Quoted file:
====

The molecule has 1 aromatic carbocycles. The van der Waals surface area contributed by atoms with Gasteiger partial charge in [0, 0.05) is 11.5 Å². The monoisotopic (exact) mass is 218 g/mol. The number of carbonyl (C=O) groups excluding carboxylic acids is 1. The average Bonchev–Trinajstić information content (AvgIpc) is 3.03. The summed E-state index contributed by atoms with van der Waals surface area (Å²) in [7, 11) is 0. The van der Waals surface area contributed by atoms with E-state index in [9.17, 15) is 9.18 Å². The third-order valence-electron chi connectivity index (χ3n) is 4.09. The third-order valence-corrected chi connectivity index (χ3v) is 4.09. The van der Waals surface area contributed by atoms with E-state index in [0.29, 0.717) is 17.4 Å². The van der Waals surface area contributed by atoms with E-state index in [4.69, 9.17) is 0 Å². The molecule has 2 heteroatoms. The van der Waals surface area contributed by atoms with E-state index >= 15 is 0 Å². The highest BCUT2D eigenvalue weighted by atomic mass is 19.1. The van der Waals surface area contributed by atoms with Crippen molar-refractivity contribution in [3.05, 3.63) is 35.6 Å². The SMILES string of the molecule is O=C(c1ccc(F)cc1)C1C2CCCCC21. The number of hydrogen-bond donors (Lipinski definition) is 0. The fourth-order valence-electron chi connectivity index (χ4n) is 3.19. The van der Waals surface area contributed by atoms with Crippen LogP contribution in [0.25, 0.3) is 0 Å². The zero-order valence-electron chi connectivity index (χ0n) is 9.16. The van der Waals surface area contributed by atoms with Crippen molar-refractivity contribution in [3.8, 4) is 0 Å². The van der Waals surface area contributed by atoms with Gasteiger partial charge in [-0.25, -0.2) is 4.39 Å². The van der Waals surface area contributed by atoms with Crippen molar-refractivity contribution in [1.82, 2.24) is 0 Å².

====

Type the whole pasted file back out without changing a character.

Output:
The molecule has 1 aromatic carbocycles. The van der Waals surface area contributed by atoms with Gasteiger partial charge in [0, 0.05) is 11.5 Å². The monoisotopic (exact) mass is 218 g/mol. The number of carbonyl (C=O) groups excluding carboxylic acids is 1. The average Bonchev–Trinajstić information content (AvgIpc) is 3.03. The summed E-state index contributed by atoms with van der Waals surface area (Å²) in [7, 11) is 0. The van der Waals surface area contributed by atoms with E-state index in [9.17, 15) is 9.18 Å². The third-order valence-electron chi connectivity index (χ3n) is 4.09. The third-order valence-corrected chi connectivity index (χ3v) is 4.09. The van der Waals surface area contributed by atoms with E-state index in [0.29, 0.717) is 17.4 Å². The van der Waals surface area contributed by atoms with E-state index in [4.69, 9.17) is 0 Å². The molecule has 2 heteroatoms. The van der Waals surface area contributed by atoms with E-state index >= 15 is 0 Å². The highest BCUT2D eigenvalue weighted by atomic mass is 19.1. The van der Waals surface area contributed by atoms with Crippen molar-refractivity contribution in [3.05, 3.63) is 35.6 Å². The SMILES string of the molecule is O=C(c1ccc(F)cc1)C1C2CCCCC21. The number of hydrogen-bond donors (Lipinski definition) is 0. The fourth-order valence-electron chi connectivity index (χ4n) is 3.19. The van der Waals surface area contributed by atoms with Crippen LogP contribution in [0.25, 0.3) is 0 Å². The zero-order valence-electron chi connectivity index (χ0n) is 9.16. The van der Waals surface area contributed by atoms with Crippen molar-refractivity contribution in [3.8, 4) is 0 Å². The van der Waals surface area contributed by atoms with Gasteiger partial charge in [-0.25, -0.2) is 4.39 Å². The van der Waals surface area contributed by atoms with Crippen molar-refractivity contribution in [1.82, 2.24) is 0 Å².